Review: This Is Not a Film

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There’s nothing like a little harsh reality to put movies in perspective. Just ask Jafar Panahi, an accomplished Iranian filmmaker who has gained unwanted fame in recent years after being singled out by the government of Iran for “acting against national security and creating anti-regime propaganda.” He currently lives in limbo, unable to leave his own apartment as he awaits action on his six-year prison sentence. He must also abide by a 20-year ban on traveling outside of Iran, talking to the press, and practicing his art—or not.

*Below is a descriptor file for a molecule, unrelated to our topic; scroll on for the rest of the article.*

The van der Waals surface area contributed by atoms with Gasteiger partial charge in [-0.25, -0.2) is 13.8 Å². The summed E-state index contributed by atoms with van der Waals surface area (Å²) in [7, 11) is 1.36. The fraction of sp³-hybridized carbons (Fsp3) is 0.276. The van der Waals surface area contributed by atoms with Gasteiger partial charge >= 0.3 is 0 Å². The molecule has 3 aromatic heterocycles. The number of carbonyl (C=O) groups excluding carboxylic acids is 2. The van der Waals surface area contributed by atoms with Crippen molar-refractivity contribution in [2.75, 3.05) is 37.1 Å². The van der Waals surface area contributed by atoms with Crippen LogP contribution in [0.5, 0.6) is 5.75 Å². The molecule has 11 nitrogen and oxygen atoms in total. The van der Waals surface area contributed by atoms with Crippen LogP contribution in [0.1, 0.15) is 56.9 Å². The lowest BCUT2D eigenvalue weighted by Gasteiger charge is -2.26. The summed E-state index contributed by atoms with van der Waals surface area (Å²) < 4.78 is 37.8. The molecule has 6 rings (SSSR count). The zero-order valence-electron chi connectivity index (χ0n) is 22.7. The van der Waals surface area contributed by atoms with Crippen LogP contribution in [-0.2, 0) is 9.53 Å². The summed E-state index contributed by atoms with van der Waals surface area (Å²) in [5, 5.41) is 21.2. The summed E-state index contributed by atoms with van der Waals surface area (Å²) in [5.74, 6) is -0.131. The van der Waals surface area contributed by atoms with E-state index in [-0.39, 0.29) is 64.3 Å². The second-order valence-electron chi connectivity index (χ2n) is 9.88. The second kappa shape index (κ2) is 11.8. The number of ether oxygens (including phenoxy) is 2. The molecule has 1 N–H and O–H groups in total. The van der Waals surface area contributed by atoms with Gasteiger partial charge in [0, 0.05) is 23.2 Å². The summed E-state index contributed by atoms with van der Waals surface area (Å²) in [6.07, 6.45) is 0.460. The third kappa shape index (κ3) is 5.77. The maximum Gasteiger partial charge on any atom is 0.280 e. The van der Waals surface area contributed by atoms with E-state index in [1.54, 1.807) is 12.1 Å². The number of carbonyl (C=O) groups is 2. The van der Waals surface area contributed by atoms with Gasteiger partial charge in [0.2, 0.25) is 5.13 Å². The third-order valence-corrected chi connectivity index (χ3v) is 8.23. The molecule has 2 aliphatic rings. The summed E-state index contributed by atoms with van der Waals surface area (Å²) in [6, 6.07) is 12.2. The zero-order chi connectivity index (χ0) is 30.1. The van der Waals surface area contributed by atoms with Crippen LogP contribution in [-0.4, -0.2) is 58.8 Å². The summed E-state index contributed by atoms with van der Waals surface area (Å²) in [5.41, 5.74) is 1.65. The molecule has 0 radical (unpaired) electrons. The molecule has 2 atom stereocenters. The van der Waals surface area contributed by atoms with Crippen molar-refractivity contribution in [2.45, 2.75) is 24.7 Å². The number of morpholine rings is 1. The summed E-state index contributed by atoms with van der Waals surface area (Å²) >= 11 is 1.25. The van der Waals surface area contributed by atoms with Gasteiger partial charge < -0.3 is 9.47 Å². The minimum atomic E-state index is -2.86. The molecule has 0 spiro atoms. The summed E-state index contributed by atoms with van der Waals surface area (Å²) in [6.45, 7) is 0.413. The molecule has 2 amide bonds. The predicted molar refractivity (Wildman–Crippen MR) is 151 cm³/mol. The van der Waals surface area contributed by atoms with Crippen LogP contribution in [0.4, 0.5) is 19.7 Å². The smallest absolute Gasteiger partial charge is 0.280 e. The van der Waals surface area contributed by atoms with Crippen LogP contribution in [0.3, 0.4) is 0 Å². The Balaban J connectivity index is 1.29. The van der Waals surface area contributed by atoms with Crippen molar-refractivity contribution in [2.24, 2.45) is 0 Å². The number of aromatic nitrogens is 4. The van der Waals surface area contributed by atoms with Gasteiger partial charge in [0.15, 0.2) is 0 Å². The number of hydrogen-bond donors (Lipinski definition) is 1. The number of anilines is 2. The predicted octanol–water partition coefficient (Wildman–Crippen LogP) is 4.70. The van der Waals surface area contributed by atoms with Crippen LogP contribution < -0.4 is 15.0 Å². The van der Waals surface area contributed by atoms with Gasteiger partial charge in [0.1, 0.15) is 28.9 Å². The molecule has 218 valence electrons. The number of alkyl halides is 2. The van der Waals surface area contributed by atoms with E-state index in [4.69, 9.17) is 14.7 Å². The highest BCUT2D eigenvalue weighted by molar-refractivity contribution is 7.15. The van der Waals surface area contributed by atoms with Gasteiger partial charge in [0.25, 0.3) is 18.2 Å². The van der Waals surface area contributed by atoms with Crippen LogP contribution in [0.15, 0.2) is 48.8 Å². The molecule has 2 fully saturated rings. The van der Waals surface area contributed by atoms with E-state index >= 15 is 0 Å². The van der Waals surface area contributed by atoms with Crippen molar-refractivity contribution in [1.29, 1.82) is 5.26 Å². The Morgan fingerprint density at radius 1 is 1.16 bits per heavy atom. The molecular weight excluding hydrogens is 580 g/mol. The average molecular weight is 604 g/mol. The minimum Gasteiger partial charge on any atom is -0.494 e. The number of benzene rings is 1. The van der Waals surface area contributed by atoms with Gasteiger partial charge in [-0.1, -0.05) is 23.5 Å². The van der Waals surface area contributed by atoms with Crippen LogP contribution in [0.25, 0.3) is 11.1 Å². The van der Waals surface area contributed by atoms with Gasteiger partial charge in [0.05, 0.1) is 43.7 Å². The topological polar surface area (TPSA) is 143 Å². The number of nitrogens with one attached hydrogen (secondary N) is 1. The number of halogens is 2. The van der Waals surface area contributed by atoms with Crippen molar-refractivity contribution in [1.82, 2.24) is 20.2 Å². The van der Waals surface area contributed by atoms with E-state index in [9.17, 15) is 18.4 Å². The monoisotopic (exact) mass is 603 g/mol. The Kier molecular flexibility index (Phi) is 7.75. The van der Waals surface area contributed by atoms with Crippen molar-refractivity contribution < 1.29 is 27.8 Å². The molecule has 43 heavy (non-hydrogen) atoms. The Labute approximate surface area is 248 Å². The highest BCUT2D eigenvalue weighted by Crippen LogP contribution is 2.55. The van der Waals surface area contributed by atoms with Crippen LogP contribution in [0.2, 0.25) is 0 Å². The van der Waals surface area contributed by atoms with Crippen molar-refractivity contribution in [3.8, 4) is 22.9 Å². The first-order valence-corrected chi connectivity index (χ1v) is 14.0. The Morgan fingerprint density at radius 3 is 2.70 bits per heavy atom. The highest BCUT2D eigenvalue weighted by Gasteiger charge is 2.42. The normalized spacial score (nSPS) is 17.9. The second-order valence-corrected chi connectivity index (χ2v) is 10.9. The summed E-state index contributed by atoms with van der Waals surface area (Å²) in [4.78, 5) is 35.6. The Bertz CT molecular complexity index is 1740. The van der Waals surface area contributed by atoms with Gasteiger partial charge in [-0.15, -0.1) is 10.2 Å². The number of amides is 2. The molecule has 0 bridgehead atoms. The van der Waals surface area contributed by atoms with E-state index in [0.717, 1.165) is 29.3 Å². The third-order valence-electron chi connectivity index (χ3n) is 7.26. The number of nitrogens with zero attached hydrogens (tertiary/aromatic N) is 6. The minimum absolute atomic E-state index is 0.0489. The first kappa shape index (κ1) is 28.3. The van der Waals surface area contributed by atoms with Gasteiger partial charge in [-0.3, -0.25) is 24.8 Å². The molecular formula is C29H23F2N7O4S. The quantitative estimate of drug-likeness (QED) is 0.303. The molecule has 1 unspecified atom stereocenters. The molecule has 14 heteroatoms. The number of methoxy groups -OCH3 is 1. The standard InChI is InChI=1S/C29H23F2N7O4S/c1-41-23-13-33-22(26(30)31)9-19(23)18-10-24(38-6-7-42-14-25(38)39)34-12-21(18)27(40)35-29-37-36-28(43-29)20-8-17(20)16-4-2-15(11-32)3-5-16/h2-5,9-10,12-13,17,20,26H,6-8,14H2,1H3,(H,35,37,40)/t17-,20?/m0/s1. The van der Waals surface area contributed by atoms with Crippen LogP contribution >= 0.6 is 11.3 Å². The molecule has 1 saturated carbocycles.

This Is Not a Film is Panahi’s act of defiance. Smuggled out of Iran on a flash drive hidden inside a cake, this not-quite-a-film was shot inside Pahani’s apartment as he putters around the house, watches his old movies on DVD, discusses his legal case on the phone with his lawyer, and indirectly addresses his ongoing plight. Key scenes are difficult to watch. He decides to read his script, the one he would be shooting at that moment if he could, but stops in frustration after just a short time. “If we could tell a film, then why make a film?” he asks.

Casual viewers may run from Panahi’s peculiar work. But This Is Not a Film is a small and affecting piece of art—and a courageous act of near-epic proportions.

This Is Not a Film begins a one-week run tonight, Friday, March 23rd, at Zeitgeist Multi-Disciplinary Arts Center, 1618 Oretha Castle Haley Blvd. in New Orleans.

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